The unaccountable, incompetent, complacent and uncaring bureaucrats who are in charge of Hong Kong’s environment will not be happy until the land is covered in concrete and the seas filled with plastic, human excrement and chemicals. So much for Hong Kong’s commitment to the Convention on Biodiversity. Compliance is a cosmetic farce.

David Newbery, Sai Kung

The true cost of consumption: The EU’s Land Footprint

EU’s dependence on overseas agricultural land trampling the world

Europe is becoming increasingly dependent on farm land beyond its borders, creating inequalities and threatening both the environment and rural communities, according to a new report released today by Friends of the Earth Europe.

The report reveals that the European Union requires almost 270 million hectares of agricultural land – known as Europe’s ‘Land Footprint’ – to sustain its unsustainable food production and agricultural practices. Almost 40% of this land is outside Europe, an area the size of Italy and France combined [1].

Meadhbh Bolger, resource use campaigner at Friends of the Earth Europe said: “Overconsumption is eating up ever more land, often with disastrous consequences. It is unjust, irresponsible and unsustainable that we continue to use more than our fair share of global land and are shifting more than one-third of the impacts related to land consumption to ecosystems and communities outside of the EU. It is vital that the EU take steps to measure and reduce Europe’s Land Footprint.”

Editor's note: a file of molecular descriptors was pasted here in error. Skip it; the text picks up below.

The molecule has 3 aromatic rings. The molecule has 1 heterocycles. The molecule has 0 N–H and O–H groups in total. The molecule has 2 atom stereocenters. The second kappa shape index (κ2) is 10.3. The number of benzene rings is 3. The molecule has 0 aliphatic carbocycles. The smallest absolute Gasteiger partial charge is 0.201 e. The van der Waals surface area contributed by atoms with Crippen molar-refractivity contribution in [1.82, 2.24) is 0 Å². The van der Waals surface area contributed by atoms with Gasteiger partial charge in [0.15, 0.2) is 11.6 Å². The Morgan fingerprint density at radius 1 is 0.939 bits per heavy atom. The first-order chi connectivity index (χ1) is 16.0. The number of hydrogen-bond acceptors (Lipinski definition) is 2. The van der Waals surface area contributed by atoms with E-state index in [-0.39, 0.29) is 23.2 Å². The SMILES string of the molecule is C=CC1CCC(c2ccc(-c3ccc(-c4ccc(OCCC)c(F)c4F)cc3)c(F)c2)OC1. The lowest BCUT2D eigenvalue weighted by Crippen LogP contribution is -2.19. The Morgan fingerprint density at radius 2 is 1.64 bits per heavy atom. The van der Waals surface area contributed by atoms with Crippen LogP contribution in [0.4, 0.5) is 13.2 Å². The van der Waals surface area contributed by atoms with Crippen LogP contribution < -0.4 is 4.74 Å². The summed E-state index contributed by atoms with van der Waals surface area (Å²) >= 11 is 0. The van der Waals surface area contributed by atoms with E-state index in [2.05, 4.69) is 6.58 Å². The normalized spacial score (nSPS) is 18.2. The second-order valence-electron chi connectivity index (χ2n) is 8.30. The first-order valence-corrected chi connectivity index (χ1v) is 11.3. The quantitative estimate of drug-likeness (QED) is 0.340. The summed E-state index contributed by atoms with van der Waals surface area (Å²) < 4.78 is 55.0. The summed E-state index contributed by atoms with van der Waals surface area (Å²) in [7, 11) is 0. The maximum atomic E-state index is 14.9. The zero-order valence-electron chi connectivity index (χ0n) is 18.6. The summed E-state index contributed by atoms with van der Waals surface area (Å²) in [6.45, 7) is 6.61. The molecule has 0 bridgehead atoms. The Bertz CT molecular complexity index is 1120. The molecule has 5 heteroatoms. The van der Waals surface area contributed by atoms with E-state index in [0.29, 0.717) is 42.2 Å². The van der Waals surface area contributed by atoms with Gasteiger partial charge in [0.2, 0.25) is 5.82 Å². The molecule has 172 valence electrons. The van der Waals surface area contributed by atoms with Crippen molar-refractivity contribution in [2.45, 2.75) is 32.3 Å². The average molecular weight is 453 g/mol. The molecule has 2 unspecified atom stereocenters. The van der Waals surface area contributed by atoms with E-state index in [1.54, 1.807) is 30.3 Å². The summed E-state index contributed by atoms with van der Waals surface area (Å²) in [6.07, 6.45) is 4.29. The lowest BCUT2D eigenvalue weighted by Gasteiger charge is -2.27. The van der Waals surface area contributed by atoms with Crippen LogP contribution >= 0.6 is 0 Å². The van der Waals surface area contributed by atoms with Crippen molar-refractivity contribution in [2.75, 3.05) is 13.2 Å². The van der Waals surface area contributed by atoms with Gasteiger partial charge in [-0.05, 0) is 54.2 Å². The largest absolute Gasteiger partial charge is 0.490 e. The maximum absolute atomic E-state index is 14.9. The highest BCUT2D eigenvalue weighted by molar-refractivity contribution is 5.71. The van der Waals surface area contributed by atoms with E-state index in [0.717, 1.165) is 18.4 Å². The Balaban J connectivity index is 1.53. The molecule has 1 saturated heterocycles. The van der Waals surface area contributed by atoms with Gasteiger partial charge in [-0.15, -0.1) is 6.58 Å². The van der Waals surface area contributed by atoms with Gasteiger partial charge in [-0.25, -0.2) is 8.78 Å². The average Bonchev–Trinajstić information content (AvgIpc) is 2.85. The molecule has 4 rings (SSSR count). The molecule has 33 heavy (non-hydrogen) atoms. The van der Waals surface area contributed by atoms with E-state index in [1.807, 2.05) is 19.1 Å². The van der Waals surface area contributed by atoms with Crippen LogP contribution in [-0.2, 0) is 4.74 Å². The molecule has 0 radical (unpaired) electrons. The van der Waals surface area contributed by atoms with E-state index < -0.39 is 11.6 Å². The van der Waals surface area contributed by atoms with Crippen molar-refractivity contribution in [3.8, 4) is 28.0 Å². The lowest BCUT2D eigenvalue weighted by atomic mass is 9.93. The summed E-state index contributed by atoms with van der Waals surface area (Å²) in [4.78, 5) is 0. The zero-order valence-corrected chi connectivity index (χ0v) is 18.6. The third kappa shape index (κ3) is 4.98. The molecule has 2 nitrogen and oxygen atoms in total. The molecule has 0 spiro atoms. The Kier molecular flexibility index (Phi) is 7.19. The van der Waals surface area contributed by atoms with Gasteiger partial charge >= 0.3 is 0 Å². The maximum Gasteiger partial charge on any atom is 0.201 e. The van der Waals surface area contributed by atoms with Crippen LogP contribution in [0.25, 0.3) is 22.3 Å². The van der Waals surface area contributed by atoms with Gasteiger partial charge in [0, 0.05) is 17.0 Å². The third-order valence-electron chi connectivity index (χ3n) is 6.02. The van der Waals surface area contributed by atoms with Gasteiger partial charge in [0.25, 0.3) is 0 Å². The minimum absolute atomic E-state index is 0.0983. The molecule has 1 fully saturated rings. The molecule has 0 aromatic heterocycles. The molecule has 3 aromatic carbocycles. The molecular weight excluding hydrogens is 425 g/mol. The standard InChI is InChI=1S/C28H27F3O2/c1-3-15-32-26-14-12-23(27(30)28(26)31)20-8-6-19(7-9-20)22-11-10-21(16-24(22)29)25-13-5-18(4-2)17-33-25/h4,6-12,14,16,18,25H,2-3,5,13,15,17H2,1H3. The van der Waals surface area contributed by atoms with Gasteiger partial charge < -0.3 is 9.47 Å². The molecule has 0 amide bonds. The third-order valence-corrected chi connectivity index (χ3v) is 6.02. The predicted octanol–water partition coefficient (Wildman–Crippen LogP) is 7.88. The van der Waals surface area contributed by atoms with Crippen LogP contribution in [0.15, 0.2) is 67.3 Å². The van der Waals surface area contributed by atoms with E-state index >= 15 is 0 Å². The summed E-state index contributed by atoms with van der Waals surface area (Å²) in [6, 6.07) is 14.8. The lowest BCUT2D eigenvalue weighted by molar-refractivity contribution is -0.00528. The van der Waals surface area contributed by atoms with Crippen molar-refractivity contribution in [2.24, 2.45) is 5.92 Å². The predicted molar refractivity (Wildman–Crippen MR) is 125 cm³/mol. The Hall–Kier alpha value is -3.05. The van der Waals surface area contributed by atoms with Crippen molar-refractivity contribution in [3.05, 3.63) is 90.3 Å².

The report also reveals the knock-on impacts of over-reliance on imported animal feed and year-round seasonal goods, and surging demand for vegetable oils, particularly those for non-food uses such as biofuel – with a 34% increase in cropland consumed from outside the EU since 1990. Animal products like meat and dairy account for over 70% of the overall land requirements, and non-food crops like biofuels are linked to negative social impacts on local communities and environmental impacts, including forest loss.

Stanka Becheva, food campaigner at Friends of the Earth Europe said: “To reduce our inequitable footprint we need a radical overhaul in how and where we use land. Industrialised agriculture and global food chains are swallowing up land across the globe, damaging the environment and rural communities. We rapidly need a just transition to a greener way of farming that works for all people and the planet.”